You had just finished buying groceries at a store near your condominium and are about to head home when you realize that you have no change left for a tricycle. It’s eight in the evening and stores have already started to close for the night. The way to your condominium is a bit dark but it’s just a few minutes walk, so you head down to the alley that leads to your building. As you pass, a drunk guy comes at you and tells you to hand him your groceries and your wallet. He threatens to hurt you if you don’t comply. Paralyzed by fear, you give it to him and run in panic as he leaves. You arrive at your condominium, shaken. Your roommate turns the lights on and sees you shivering from fear.
“What happened?” she asks you, concern evident in her voice. You tell her about the man back in the alley who threatened to hurt you. You’re looking for comfort coming from the fact that you almost got hurt and could’ve lost your life. Your roommate, however, changes to an annoyed and disappointed tone. She tells you to never walk down that alley again, “You put yourself in trouble. Ikaw kasi eh.”
(It’s your fault.)
Being blamed for our misfortunes is nothing new for most of us. You yourself may have felt a hint of annoyance toward friends or family members who experienced an unfortunate incident, instinctively thinking that they are partly to blame for their fate. Most people surely do not want to get hurt, yet why is it that we often hear people say that the reason why so-and-so was raped was because her skirt was too short or that she got herself too drunk to “repeatedly say no”? How many men were shamed for not “being strong enough” to ward off a female abuser? At this rate, you could be innocently walking down a street with your groceries, wearing long pants and a jacket, acting aloof, yet still be abused and, worse, blamed for it. Why is it that the immediate assumption with victims is that they should be the ones held responsible?
Victim-blaming is thought to come from a well-intentioned belief that justice prevails in the world; people who victim-blame believe that good deeds will be rewarded and evil will be punished. As optimistic as it sounds, this can create hurdles for victims as it will be harder for people to accept that the world is not always “fair”—that some people who are punished and hurt are not evil and are, in fact, innocent. Additionally, people with this worldview are hardwired to look for details that may “justify” a victim’s misfortune. Some look for flaws in a person’s personal background, in the person’s actions during the incident—even the smallest unrelated detail. This can come from the fear that if they accept that the victim is innocent, then anyone—including themselves and their loved ones—can become victims.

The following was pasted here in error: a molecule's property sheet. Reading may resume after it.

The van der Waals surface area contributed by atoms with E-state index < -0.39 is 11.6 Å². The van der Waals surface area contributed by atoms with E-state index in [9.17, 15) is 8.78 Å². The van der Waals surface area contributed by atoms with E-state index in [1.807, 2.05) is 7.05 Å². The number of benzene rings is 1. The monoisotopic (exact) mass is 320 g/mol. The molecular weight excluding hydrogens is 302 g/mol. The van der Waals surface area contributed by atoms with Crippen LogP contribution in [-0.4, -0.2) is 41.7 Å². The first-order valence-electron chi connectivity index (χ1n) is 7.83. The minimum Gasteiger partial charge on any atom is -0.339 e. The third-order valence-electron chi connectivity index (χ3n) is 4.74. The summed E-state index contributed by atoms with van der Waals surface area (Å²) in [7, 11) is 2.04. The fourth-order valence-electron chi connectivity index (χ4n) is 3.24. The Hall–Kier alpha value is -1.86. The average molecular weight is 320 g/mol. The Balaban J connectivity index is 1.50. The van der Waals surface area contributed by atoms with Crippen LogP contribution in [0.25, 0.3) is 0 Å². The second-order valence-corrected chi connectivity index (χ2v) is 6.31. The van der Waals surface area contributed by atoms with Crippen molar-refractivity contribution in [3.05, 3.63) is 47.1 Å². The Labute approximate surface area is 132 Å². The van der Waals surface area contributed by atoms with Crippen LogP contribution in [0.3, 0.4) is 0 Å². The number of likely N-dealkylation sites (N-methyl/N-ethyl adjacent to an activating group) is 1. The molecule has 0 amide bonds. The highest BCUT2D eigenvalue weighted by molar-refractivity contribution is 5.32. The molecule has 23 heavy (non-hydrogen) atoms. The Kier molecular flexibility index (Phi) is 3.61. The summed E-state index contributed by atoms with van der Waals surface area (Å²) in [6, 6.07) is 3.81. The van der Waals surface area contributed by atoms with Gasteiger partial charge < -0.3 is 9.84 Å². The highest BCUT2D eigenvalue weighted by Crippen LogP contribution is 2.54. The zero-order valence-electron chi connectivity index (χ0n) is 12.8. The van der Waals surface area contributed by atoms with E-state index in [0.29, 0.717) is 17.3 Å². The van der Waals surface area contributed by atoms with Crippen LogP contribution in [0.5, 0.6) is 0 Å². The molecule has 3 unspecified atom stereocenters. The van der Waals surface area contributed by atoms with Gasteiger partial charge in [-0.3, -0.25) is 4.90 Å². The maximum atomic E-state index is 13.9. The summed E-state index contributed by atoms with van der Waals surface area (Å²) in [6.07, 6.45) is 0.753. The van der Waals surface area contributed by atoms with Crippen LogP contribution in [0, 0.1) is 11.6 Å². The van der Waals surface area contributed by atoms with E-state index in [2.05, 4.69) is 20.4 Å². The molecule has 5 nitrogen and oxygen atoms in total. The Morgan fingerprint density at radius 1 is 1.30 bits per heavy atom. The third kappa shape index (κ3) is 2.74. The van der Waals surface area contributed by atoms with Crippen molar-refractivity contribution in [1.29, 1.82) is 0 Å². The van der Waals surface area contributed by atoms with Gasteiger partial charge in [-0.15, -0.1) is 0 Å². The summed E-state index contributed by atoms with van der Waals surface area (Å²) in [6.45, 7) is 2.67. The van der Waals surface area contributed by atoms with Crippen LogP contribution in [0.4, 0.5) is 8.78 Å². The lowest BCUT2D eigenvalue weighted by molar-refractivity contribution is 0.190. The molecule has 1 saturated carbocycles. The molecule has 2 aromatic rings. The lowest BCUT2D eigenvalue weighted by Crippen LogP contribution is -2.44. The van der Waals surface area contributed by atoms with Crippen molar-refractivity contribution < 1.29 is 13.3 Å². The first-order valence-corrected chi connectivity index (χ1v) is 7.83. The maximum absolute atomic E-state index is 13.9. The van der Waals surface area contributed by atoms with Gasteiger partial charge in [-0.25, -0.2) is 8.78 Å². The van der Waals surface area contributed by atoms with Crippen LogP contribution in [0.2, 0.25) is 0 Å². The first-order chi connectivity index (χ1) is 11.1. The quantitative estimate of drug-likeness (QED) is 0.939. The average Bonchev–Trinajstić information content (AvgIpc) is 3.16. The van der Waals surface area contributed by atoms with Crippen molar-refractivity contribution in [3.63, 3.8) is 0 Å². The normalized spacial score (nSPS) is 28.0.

Some believe that they are warning others from danger when they point out victims’ mistakes. This, however, can do more harm than good. For one, it can slow down a victim’s healing process from trauma by worsening the guilt and shame they commonly feel after an incident. A lot of cases already go unreported out of victims’ fear of “embarrassment.” Victim-blaming can perpetuate the toxic practice of putting the weight of a crime on the victims instead of the perpetrators.
Knowing that victim-blaming is counterproductive, what can be done to refrain from it? If you find yourself falling into the trap of victim-blaming, it may be helpful to pause and remind yourself that the people to blame for crimes are always those who commit it. While you may believe it was partly the victim’s choices that led to the unfortunate event, no crime will have consummated without the actions of a perpetrator. Ask yourself, “Is this person really to blame? Or am I just scared of accepting that it can happen to me, too?” No matter how much we want to believe in a just world, it will not always be fair. Let us not subject victims to the additional ordeal of shame and guilt brought about by our fears and misconceptions.